Sometimes the state or local AFL-CIO spearheads the instructional programs. In California, the state with the largest immigrant population in the country, citizenship and ESL classes are offered to recent immigrants through the Los Angeles County's Federation of Labor's Labor Immigrant Assistance Project. In Wisconsin, the AFL-CIO contracts directly with the state vocational and technical schools to offer basic skills and ESL instruction to the union members at local union halls and at the worksites (Sarmiento & Kay, 1990).
Joint Union/Company Partnership Funds
Many unions have negotiated basic skills and ESL training through collective bargaining agreements with employers. Union dues and matching funds from employers provide health, education, and welfare benefits for workers. Examples of unions with these negotiated educational benefits include the American Federation of State, County, and Municipal Employees (AFSCME) in New York City; the United Auto Workers (UAW); the United Steelworkers of America; and the Communications Workers of America. To extend the educational benefits of union membership, companies and unions are increasingly sponsoring programs where spouses and other family members are eligible to participate. UAW, offering workplace education programs through a joint fund with GM, Ford, and Chrysler, requires that recruitment include reaching out to spouses.
These joint union/company funds were originally targeted for tuition reimbursement for workers enrolled in classes at local community colleges and other educational institutions. Increasingly, the monies support basic skills and ESL classes offered at the workplace, especially in industries where entry level workers lack the skills and language necessary to access the tuition reimbursement program (Alamprese & Kay, 1993).
Individual Unions Forming Partnerships with Employers and Educators
Some individual unions provide workplace instruction in partnership with businesses and educational institutions. Many of these programs have been funded, at least in part, through federal initiatives such as the National Workplace Literacy Program of the U.S. Department of Education. An example of one such program with strong union involvement is the Worker Education Program in Chicago. In this collaboration, the educational partner, Northeastern Illinois University Teachers Center, is the recipient of the federal monies. However, the education staff has offices at the union hall of the labor partner, the Union of Needletrades, Industrial, and Textile Employees (UNITE!). Many of the classes are held at the union hall, and all partner companies are selected in consultation with the union.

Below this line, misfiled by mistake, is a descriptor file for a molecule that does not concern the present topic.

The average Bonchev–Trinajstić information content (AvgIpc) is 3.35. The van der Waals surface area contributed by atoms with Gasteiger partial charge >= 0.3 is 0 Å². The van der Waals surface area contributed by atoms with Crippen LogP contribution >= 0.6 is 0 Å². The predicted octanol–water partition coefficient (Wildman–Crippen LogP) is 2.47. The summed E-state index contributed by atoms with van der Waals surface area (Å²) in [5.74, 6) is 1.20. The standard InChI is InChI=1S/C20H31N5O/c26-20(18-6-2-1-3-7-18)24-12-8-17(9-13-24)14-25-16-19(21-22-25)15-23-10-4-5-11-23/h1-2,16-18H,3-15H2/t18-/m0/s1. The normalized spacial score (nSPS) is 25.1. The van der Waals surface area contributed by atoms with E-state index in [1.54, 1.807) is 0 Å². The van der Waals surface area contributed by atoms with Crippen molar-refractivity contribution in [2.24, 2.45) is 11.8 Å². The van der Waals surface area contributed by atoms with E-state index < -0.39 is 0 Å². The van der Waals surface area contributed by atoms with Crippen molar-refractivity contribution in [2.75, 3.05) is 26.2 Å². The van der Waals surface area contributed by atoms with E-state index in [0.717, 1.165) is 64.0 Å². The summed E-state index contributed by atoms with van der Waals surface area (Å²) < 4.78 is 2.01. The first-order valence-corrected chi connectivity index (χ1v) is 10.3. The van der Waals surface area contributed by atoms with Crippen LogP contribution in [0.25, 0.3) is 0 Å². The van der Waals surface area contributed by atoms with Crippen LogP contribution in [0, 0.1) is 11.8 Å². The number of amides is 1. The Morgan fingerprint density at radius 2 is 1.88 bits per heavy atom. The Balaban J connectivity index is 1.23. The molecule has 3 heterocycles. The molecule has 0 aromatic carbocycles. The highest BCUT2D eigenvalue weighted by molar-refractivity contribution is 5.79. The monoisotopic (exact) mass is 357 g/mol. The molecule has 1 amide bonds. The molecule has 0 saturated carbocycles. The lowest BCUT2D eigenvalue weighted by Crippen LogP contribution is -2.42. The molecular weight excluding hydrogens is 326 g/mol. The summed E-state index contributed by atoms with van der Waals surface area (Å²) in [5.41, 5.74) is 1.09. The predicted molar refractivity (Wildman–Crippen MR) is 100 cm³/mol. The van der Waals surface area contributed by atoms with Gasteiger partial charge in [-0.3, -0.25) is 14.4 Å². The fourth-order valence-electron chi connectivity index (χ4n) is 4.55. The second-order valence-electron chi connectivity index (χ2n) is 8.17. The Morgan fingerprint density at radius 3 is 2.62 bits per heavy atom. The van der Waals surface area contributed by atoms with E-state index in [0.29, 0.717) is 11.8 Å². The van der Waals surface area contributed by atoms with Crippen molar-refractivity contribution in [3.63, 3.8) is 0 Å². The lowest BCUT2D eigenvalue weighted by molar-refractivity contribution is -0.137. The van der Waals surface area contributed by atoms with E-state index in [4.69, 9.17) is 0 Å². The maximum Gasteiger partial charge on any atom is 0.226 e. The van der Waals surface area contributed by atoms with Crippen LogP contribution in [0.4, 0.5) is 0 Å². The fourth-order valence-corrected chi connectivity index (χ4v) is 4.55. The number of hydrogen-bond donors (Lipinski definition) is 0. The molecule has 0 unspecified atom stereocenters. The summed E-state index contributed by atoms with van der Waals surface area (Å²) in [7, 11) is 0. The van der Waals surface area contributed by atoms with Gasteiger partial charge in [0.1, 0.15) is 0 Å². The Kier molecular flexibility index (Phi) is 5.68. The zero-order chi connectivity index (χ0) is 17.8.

Curricula and Goals
Workplace ESL instruction and curricula for union programs incorporate the range of approaches and techniques found in many adult ESL programs. Like adult education programs anywhere, most workplace ESL programs use activities from many different approaches‹from competency-based and grammar-based approaches to the more participatory approaches such as whole language, language experience, and learner writing and publishing. [See Peyton and Crandall, 1995, for a discussion of approaches and philosophies in adult ESL instruction.] For example, at a New York City electronics factory where workers were primarily Spanish-speaking women represented by the UAW, learners participated in an oral history project and practiced reading, writing, listening, and speaking. Learners taped interviews with coworkers, listened to the tapes in class, and discussed issues from the interviews. Then they wrote introductions to the interviews and responded in writing to what coworkers had said in their interviews. Finally, learners compiled their work on this project and published an illustrated book and the tapes documenting their work and union experience in the factory (Gothowitz, 1987).